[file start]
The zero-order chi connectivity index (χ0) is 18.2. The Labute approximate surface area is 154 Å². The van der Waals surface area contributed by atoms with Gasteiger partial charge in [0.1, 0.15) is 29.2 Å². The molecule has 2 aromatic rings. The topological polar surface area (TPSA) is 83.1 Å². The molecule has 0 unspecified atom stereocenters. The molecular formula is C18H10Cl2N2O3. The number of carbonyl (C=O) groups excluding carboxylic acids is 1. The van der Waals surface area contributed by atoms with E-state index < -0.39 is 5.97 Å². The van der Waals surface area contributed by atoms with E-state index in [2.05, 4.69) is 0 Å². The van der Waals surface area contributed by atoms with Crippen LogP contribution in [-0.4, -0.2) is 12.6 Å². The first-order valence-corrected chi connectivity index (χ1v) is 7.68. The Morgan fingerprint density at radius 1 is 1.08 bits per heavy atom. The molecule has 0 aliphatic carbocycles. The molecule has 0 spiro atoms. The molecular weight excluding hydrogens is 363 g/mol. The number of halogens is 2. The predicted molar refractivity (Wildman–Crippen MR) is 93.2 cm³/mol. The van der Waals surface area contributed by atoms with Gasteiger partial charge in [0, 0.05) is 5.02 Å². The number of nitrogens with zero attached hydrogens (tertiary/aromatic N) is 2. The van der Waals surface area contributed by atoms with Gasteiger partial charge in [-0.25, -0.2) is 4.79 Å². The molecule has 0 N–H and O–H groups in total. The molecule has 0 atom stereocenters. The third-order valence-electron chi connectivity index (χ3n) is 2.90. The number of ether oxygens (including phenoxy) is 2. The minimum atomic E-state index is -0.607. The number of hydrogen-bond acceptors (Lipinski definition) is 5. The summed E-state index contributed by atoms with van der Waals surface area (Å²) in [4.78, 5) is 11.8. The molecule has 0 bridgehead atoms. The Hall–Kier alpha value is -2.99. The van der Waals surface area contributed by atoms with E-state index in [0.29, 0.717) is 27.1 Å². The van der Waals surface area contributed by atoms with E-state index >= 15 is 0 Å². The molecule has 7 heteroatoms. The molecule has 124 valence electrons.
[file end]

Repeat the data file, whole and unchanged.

The zero-order chi connectivity index (χ0) is 18.2. The Labute approximate surface area is 154 Å². The van der Waals surface area contributed by atoms with Gasteiger partial charge in [0.1, 0.15) is 29.2 Å². The molecule has 2 aromatic rings. The topological polar surface area (TPSA) is 83.1 Å². The molecule has 0 unspecified atom stereocenters. The molecular formula is C18H10Cl2N2O3. The number of carbonyl (C=O) groups excluding carboxylic acids is 1. The van der Waals surface area contributed by atoms with E-state index < -0.39 is 5.97 Å². The van der Waals surface area contributed by atoms with E-state index in [2.05, 4.69) is 0 Å². The van der Waals surface area contributed by atoms with Crippen LogP contribution in [-0.4, -0.2) is 12.6 Å². The first-order valence-corrected chi connectivity index (χ1v) is 7.68. The Morgan fingerprint density at radius 1 is 1.08 bits per heavy atom. The molecule has 0 aliphatic carbocycles. The molecule has 0 spiro atoms. The molecular weight excluding hydrogens is 363 g/mol. The number of halogens is 2. The predicted molar refractivity (Wildman–Crippen MR) is 93.2 cm³/mol. The van der Waals surface area contributed by atoms with Gasteiger partial charge in [0, 0.05) is 5.02 Å². The number of nitrogens with zero attached hydrogens (tertiary/aromatic N) is 2. The van der Waals surface area contributed by atoms with Gasteiger partial charge in [-0.25, -0.2) is 4.79 Å². The molecule has 0 N–H and O–H groups in total. The molecule has 0 atom stereocenters. The third-order valence-electron chi connectivity index (χ3n) is 2.90. The number of ether oxygens (including phenoxy) is 2. The minimum atomic E-state index is -0.607. The number of hydrogen-bond acceptors (Lipinski definition) is 5. The summed E-state index contributed by atoms with van der Waals surface area (Å²) in [4.78, 5) is 11.8. The molecule has 0 bridgehead atoms. The Hall–Kier alpha value is -2.99. The van der Waals surface area contributed by atoms with E-state index in [0.29, 0.717) is 27.1 Å². The van der Waals surface area contributed by atoms with E-state index >= 15 is 0 Å². The molecule has 7 heteroatoms. The molecule has 124 valence electrons.